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What is a CNC stepper motor?


What is a stepper motor?

First of all, a stepper motor is a motor. This means, that it converts electrical power into mechanical power. The main difference between them and all the other motors, is the way they revolve. Unlike other motors, stepper motors does not continuously rotate.

The power supply of such an engine is discrete, that is, it is carried out by pulses. These pulses also rotate the shaft by a certain angle, each such rotation is called a step (from which they got the name).

Often, stepper motors work in tandem with a gearbox to improve installation accuracy and torque on the shaft, and with an encoder to track the shaft position at the current moment. These elements are necessary for transmitting and converting the angle of rotation.


As all motors, the stepper motors consists of a stator an a rotor. The stator is the fixed part, the rotor is the rotating part. The very basic design of a stepper motor would be as follows:

One of the defining parameters of a stepper motor is the rotor pitch, that is, the angle of rotation of the rotor corresponding to one pulse. A stepper motor takes one step per unit of time at the moment the control pulses change. The size of the step depends on the design of the engine: the number of windings, poles and teeth. Depending on the design of the engine, the step size can vary in the range from 90 to 0.75 degrees. With the help of the control system, it is still possible to reduce the step in half using the appropriate control method.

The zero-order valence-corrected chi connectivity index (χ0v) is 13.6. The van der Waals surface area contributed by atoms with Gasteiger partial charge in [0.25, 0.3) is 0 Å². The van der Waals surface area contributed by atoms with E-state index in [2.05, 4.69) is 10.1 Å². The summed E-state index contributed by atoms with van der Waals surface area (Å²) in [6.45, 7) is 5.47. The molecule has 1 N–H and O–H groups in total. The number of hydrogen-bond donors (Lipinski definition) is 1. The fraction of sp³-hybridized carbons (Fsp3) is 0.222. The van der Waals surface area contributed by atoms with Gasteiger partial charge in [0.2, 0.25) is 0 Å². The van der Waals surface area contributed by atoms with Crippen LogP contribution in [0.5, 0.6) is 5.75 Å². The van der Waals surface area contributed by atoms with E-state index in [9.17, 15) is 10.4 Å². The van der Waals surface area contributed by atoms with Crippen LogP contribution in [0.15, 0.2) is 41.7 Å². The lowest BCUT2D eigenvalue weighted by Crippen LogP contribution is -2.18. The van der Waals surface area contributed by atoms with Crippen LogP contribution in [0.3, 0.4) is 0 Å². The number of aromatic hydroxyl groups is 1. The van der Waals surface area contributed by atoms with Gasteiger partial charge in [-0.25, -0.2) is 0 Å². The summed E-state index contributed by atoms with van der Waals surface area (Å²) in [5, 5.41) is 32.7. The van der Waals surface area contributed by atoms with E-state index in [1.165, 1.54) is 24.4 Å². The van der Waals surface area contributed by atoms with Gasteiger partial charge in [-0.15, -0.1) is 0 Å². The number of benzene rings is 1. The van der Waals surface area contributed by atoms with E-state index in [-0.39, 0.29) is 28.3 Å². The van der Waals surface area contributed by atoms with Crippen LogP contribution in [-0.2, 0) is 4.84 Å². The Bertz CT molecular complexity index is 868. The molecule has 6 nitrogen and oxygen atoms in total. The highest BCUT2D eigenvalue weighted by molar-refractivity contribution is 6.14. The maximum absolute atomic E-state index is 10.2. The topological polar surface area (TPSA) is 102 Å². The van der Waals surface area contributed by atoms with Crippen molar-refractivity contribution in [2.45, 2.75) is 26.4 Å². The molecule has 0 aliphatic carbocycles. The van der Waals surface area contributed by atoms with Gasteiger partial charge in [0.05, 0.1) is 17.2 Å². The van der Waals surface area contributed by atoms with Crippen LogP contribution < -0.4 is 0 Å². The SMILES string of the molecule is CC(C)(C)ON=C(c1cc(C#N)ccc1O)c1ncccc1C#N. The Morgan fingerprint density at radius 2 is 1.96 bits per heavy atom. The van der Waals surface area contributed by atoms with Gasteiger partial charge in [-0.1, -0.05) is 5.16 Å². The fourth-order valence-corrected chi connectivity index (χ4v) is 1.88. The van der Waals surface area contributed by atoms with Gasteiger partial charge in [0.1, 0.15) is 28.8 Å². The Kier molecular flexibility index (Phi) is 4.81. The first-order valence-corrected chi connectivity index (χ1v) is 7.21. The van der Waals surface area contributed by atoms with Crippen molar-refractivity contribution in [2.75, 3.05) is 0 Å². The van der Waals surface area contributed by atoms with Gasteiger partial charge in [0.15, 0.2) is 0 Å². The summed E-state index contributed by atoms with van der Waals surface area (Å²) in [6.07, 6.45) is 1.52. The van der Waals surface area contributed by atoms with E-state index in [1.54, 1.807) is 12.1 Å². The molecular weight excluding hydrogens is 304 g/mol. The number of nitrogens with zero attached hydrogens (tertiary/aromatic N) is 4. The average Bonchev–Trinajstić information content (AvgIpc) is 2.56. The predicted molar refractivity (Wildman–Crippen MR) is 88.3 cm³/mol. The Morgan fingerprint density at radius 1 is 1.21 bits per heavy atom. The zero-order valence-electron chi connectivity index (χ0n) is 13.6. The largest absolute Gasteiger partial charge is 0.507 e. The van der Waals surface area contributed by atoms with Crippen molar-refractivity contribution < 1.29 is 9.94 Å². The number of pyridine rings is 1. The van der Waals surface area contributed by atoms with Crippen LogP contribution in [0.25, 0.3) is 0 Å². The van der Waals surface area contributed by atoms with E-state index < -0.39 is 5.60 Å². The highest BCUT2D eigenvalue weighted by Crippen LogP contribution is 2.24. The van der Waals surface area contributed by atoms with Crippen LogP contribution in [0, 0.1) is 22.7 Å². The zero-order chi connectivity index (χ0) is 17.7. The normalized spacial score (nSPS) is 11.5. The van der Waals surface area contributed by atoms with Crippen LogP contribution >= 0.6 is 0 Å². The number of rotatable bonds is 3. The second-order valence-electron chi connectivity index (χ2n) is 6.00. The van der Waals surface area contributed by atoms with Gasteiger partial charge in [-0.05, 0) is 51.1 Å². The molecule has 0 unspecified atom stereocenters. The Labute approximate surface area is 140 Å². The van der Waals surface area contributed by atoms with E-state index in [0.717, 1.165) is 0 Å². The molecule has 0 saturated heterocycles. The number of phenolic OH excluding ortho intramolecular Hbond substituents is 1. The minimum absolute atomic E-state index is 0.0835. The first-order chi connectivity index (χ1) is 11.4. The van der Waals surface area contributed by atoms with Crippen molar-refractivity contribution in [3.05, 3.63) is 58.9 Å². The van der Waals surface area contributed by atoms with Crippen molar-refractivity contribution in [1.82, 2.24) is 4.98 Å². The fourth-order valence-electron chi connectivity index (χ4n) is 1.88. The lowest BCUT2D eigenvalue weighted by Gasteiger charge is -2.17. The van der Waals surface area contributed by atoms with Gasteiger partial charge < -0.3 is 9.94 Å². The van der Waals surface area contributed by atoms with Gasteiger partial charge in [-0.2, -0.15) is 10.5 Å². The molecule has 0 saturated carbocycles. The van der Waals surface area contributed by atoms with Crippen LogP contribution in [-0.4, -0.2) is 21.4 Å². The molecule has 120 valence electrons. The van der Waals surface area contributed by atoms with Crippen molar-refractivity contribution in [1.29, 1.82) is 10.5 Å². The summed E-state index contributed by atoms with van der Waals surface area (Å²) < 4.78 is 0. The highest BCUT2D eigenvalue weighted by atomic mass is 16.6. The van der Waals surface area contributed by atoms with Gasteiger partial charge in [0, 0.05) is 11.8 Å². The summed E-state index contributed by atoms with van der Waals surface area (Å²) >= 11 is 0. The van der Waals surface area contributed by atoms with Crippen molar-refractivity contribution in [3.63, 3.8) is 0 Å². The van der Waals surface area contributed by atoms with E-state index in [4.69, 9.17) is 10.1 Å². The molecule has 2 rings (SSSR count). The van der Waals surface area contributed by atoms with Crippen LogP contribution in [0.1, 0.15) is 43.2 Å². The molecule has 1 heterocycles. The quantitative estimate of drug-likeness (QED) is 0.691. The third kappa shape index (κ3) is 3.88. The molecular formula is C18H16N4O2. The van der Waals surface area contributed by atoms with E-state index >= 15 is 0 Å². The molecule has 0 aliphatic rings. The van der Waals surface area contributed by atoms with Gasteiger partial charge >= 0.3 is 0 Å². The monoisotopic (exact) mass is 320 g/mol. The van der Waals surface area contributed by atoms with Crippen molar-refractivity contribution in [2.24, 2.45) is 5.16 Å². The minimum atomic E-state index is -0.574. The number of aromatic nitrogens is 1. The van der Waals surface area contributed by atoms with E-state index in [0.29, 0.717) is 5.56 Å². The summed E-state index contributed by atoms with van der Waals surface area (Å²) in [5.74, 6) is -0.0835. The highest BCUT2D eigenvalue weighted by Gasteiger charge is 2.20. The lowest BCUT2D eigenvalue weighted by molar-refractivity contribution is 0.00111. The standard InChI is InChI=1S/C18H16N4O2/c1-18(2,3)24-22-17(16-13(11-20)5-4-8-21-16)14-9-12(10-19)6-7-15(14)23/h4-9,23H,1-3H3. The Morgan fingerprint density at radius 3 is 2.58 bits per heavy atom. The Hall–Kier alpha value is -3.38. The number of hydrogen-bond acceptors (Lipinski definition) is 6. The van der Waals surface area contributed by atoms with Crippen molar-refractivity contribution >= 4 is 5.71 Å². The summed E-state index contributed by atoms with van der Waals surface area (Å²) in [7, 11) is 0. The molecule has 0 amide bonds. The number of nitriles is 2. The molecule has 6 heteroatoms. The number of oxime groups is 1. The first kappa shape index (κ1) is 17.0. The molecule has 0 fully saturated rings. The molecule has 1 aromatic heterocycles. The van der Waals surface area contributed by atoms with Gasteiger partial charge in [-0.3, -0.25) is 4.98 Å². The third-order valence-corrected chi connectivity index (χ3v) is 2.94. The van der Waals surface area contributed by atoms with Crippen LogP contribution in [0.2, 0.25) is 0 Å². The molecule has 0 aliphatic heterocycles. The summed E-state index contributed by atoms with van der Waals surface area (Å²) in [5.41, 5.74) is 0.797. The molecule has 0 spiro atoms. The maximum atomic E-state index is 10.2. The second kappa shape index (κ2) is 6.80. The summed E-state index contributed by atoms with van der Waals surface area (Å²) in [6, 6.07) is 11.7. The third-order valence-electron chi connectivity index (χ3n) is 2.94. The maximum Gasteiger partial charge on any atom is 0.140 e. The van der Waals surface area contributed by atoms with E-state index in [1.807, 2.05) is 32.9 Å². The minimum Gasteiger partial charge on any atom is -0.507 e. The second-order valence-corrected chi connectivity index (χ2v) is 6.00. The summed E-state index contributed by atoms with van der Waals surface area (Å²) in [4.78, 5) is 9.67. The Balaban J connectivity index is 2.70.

Driving modes

There are several different ways to apply current to the windings.

Wave drive or Single-Coil Excitation

This is called Single-Coil Excitation, and means that only one coil is energized each time. This method is rarely used, generally when power saving is necessary. It provides less than half of the nominal torque of the motor, therefore the motor load cannot be high.
Full step drive

The second and most often used method, is the Full step drive. According to this method, the coils are energized in pairs. According to the connection of the coils (series or parallel) the motor will require double the voltage or double the current to operate that needs when driving with Single-Coil Excitation. Yet, it produces 100% the nominal torque of the motor.